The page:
a page from Leonardo DaVinci’s Codex Atanticus
“So that we were not tired and lose time measuring it with the chain or the rope, but found on a moving vehicle we could determine with precision the already mentioned intervals, with the turning of the wheels.” Heron of Alexandria, Dioptras, paragraph 34.
The origins of the invention are unclear, possibly credited to Archimedes (287 BC – 212 BC), but the earliest account of the odometer comes from Vitruvius (~ 75 BC - 15 AD) a Roman architect and engineer. He describes a simple machine, a pin on the axle of the wheel progresses a large gear by one notch every revolution, which in turn releases one pebble to fall into a container. Distances can be measured by counting pebbles.
In Greece, Heron’s (~ 10 AD - 70 AD) account of an odometer incorporates another layer of precision, progress between pebbles is depicted by a needle turning against a protractor, marked according to the number of cogs operating on the needle’s axle.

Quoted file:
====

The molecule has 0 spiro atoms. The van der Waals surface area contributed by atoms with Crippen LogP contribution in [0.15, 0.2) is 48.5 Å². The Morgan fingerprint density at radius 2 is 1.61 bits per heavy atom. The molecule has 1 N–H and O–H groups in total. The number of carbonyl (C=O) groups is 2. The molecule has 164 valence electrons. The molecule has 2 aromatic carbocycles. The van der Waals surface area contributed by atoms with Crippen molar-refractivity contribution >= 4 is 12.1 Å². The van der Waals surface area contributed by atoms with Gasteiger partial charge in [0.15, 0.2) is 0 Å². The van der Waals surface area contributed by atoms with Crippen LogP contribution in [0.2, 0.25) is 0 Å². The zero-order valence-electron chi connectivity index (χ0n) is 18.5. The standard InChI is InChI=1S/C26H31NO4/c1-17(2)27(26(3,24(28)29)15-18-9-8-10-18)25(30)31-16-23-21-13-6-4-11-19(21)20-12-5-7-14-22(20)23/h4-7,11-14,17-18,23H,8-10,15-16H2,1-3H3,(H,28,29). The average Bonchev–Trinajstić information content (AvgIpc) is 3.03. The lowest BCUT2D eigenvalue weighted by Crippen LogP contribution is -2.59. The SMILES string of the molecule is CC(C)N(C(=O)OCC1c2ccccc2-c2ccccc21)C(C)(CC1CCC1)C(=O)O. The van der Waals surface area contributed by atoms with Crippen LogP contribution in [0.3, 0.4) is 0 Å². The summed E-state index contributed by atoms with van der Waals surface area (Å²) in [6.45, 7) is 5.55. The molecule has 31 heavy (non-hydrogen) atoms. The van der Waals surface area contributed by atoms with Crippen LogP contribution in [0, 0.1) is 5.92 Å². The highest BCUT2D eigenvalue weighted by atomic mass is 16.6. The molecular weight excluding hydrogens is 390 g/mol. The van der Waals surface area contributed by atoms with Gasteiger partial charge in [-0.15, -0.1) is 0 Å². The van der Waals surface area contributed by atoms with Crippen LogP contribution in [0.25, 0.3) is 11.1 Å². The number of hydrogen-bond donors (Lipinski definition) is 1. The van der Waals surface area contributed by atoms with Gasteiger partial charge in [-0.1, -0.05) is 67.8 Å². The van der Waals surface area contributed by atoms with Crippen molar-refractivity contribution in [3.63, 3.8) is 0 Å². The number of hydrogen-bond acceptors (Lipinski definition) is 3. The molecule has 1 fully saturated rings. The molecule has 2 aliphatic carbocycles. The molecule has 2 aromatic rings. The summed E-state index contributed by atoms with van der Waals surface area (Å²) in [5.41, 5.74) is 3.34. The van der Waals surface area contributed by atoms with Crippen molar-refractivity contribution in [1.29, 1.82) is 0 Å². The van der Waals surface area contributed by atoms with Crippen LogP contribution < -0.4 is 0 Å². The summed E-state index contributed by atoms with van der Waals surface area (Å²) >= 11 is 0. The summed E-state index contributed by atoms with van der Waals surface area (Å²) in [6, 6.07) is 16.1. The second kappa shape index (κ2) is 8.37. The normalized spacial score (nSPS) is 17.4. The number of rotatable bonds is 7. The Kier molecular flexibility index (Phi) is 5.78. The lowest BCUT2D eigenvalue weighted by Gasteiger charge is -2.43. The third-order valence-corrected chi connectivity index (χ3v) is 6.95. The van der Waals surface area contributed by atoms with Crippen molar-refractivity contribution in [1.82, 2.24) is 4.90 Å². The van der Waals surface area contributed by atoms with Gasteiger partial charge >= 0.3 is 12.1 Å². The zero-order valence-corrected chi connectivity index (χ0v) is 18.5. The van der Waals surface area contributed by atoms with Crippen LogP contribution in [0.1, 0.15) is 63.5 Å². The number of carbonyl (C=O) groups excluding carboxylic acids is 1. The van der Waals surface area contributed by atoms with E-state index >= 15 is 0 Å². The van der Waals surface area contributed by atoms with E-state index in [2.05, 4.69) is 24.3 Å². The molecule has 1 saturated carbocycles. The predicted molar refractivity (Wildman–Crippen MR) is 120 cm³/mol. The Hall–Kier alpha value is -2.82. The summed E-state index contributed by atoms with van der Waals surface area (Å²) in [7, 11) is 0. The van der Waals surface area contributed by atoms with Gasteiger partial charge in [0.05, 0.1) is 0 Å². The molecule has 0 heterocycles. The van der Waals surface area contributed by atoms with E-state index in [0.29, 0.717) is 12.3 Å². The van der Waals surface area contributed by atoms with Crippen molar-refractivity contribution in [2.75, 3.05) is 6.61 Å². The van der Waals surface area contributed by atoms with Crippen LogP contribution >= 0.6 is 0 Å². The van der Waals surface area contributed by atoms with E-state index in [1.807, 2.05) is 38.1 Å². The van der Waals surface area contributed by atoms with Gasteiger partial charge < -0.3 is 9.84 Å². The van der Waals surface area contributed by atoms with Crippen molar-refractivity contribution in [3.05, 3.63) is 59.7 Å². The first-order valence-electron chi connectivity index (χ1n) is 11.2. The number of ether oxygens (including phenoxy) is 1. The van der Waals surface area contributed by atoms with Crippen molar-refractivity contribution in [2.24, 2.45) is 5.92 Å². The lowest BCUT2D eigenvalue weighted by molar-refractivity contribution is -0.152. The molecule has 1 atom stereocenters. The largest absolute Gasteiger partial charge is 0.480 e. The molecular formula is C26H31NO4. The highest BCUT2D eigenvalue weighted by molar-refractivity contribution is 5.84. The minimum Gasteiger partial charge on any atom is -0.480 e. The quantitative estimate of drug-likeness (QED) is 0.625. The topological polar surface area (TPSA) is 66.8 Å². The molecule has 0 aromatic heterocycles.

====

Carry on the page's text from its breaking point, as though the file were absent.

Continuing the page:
In China, accounts of the odometer date back to the first century, and was given a name in the third century, ‘li-recording drum carriage” (‘li’ is a Chinese unit of distance, ~415 meters at this time). An account from the Song Shi describes one such carriage from the Song period, possessing multiple gears and precisely fabricated wheels so that after one li, a wooden figure bangs a drum, and after 10 li, another figure strikes a bell.
In the west, the machines were lost until Leonardo DaVinci reconstructed Vitruvius’ account in diagram, but never himself made it. A modern implementation of DaVinci’s diagram was constructed by Andre Wegener Sleeswyk in 1979, diagrammed below: